(hay' zawr) Place name meaning, “enclosed settlement.” 1. Hazor was located in upper Galilee on the site now known as tell el-Qedah, ten miles north of the Sea of Galilee and five miles southwest of Lake Huleh.
The site of Hazor is composed of a 30-acre upper tell or mound rising 40 meters above the surrounding plain and a 175-acre lower enclosure which was well fortified. These dimensions make Hazor the largest city in ancient Canaan. Estimates set the population at its height at over 40,000.
The upper tell had twenty-one separate levels of occupation beginning between 2750 and 2500 B.C. and continuing down to the second century B.C. Canaanites occupied Hazor until Joshua destroyed it. The Israelites controlled it until 732 B.C. when the Assyrians captured the city. Hazor then served as a fortress for the various occupying powers until the time of the Maccabees.
The lower enclosure had five levels of occupation beginning about 1750 B.C. and continuing until Joshua destroyed it. It was never rebuilt.
Hazor's location was strategic both economically and militarily. It overlooked the Via Maris, the major overland trade route from Egypt to the north and east, and thus became a major trading center. It is mentioned extensively in both Egyptian and Mesopotamian records in conjunction with the other major trading cities of the day. Hazor also overlooked the Huleh Valley, a critical defense point against armies invading from the north.
Joshua 12:19 relate how Jabin, king of Hazor, rallied the forces of the northern cities of Canaan against Joshua. Hazor was “the head of all those kingdoms” (Joshua 11:10), that is, it was the dominant city-state of the Canaanite kingdoms. Joshua defeated the Canaanite forces, slew the leaders, including Jabin, and burned the city of Hazor. Modern archaeology lends support to this biblical account. The size and location of the city of Hazor, as well as references to it in other ancient literature, would indicate that Hazor probably controlled a vast portion of Canaan. Yadin's excavation of Hazor indicated that the city was destroyed by fire in the second third of the thirteenth century B.C.
The next mention of Hazor in the Old Testament is troublesome. In
Judges 4:1 we again find a Jabin as king of Canaan ruling from Hazor. His troops led by Sisera of Harosheth-hagoyim were routed by Deborah and Barak. Some Bible students see a discrepancy between this story and the story in Joshua, saying Jabin was killed generations earlier and Hazor destroyed and taken into Israelite control. The traditional solution to this discrepancy stresses that Jabin is referred to in the past tense—”who reigned in Hazor.” Jabin was not alive at the time of the battle with Deborah, but Sisera had previously been commander of Jabin's forces. Hazor need not exist at this time as Sisera lived at Harosheth-ha-goiim (location unknown.) A different solution on the basis of archaeological excavations claims the story concerning Jabin in Joshua is accurate. The city was destroyed by Joshua and was not rebuilt as a city until the time of Solomon. The most ancient account of the defeat of Sisera by Deborah and Barak appears in the poetic account of
Judges 5:1, which mentions neither Jabin nor Hazor (compare
1 Samuel 12:9). This approach sees
Judges 4:1 as a later account influenced by the story in Joshua. The straight biblical narrative seems to assume Joshua destroyed but did not occupy it, though it was allotted to Naphtali: (Joshua 19:36). The Canaanite dynasty of Jabin maintained or regained control with one or more kings named Jabin.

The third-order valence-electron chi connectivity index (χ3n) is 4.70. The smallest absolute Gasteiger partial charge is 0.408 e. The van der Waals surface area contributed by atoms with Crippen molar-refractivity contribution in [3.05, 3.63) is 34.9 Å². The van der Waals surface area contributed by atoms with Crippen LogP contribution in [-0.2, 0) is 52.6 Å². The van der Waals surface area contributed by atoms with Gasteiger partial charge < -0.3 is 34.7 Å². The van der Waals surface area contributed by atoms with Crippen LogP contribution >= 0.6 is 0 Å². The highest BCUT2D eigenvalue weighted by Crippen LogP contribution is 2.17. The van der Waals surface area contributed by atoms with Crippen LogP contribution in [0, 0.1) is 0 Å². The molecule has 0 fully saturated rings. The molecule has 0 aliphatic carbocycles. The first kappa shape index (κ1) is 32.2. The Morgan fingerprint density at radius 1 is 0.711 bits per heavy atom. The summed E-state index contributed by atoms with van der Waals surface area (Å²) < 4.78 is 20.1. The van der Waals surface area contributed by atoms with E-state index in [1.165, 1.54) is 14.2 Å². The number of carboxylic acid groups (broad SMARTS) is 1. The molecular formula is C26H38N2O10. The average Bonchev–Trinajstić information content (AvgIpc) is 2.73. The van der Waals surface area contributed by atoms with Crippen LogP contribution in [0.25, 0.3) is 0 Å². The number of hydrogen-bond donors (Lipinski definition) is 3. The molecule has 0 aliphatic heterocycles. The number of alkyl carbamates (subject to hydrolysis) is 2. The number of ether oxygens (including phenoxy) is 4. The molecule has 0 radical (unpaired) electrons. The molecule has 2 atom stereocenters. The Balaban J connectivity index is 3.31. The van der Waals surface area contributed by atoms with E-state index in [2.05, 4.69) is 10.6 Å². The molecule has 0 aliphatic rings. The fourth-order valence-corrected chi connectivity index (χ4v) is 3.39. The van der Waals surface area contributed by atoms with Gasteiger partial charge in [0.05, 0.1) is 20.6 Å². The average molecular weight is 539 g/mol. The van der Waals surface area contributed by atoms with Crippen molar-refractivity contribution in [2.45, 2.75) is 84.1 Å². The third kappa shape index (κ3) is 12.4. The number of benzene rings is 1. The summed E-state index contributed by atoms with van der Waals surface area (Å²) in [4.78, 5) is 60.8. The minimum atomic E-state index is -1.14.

1 Kings 9:15 mentions that Solomon rebuilt the walls of Hazor, Megiddo and Gezer. Excavations have discovered conclusive evidence to support this short portion of Scripture. Two layers of Israelite occupation of Hazor between the destruction of the Canaanite city by Joshua and the rebuilding of the city by Solomon show merely semi-nomadic Israelite encampments, evidenced by tent or hut foundation rings, cooking pits, and storage pits. Apparently, no formal city or fortifications existed during the time of the Judges. The city was clearly rebuilt at the time of Solomon, evidenced by the characteristiclly Solomonic gate structures, that is, casehymate walls and a six-chamber gatehouse (three on each side) with two square towers. Comparing the gates at Hazor with those at Gezer and Megiddo, Yadin found them to be identical in both design and dimension. The Solomonic city was much smaller than the Canaanite city. It only covered half of the upper tell.
2 Kings 15:29 records that Tiglath-pileser III, king of Assyria, captured Hazor and carried its people captive to Assyria. The evidence of this destruction is very great. No less than three feet of ashes and rubble cover the ruins left by this destruction. Prior to the Assyrian invasion, Hazor had been greatly enlarged and strengthened by King Ahab of Israel in anticipation of the attack. The city had grown to fill the entire upper tell. Its fortifications had been strengthened and enlarged, and a special water shaft and tunnel 40 meters deep was dug down to the water table to bring the water supply inside the city.
2. Town in tribal inheritance of Judah (Joshua 15:23), probably to be read with earliest Greek translation as Hazor-Ithnan. This may be modern el-Jebariyeh.
3. Town in southern part of tribal inheritance of Judah, probably to be read as Hazor-Hadattah (Joshua 15:25) with most modern translations. This may be modern el-Hudeira near the Dead Sea's southern end.
4. Town identified with Hezron (Joshua 15:25). See Hezron.
5. Town where part of tribe of Benjamin lived in time of Nehemiah (Nehemiah 11:33). This may be modern khirbet Hazzur four miles north northwest of Jerusalem.
6. Name of “kingdoms” that Nebuchadnezzar of Babylon threatened (Jeremiah 49:28-33). Apparently, small nomadic settlements of Arab tribes are meant. Such settlements would still have rich treasures the Babylonian king coveted.